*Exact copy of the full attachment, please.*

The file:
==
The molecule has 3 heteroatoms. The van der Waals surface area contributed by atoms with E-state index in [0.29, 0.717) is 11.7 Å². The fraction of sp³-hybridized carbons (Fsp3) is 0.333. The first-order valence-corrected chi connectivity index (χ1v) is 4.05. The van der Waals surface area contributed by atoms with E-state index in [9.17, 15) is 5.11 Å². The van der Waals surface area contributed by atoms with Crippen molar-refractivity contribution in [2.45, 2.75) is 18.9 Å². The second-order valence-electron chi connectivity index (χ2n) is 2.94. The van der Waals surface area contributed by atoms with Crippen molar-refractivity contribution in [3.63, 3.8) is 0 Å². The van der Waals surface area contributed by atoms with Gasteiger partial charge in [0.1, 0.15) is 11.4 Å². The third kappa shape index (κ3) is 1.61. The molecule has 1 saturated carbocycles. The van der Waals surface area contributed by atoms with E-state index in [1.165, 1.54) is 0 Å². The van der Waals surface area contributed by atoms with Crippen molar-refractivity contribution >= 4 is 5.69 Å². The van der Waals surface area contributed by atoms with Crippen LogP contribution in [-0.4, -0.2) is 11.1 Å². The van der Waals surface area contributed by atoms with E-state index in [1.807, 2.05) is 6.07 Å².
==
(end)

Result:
The molecule has 3 heteroatoms. The van der Waals surface area contributed by atoms with E-state index in [0.29, 0.717) is 11.7 Å². The fraction of sp³-hybridized carbons (Fsp3) is 0.333. The first-order valence-corrected chi connectivity index (χ1v) is 4.05. The van der Waals surface area contributed by atoms with E-state index in [9.17, 15) is 5.11 Å². The van der Waals surface area contributed by atoms with Crippen molar-refractivity contribution in [2.45, 2.75) is 18.9 Å². The second-order valence-electron chi connectivity index (χ2n) is 2.94. The van der Waals surface area contributed by atoms with Crippen molar-refractivity contribution in [3.63, 3.8) is 0 Å². The van der Waals surface area contributed by atoms with Gasteiger partial charge in [0.1, 0.15) is 11.4 Å². The third kappa shape index (κ3) is 1.61. The molecule has 1 saturated carbocycles. The van der Waals surface area contributed by atoms with E-state index in [1.165, 1.54) is 0 Å². The van der Waals surface area contributed by atoms with Crippen molar-refractivity contribution >= 4 is 5.69 Å². The van der Waals surface area contributed by atoms with Crippen LogP contribution in [-0.4, -0.2) is 11.1 Å². The van der Waals surface area contributed by atoms with E-state index in [1.807, 2.05) is 6.07 Å².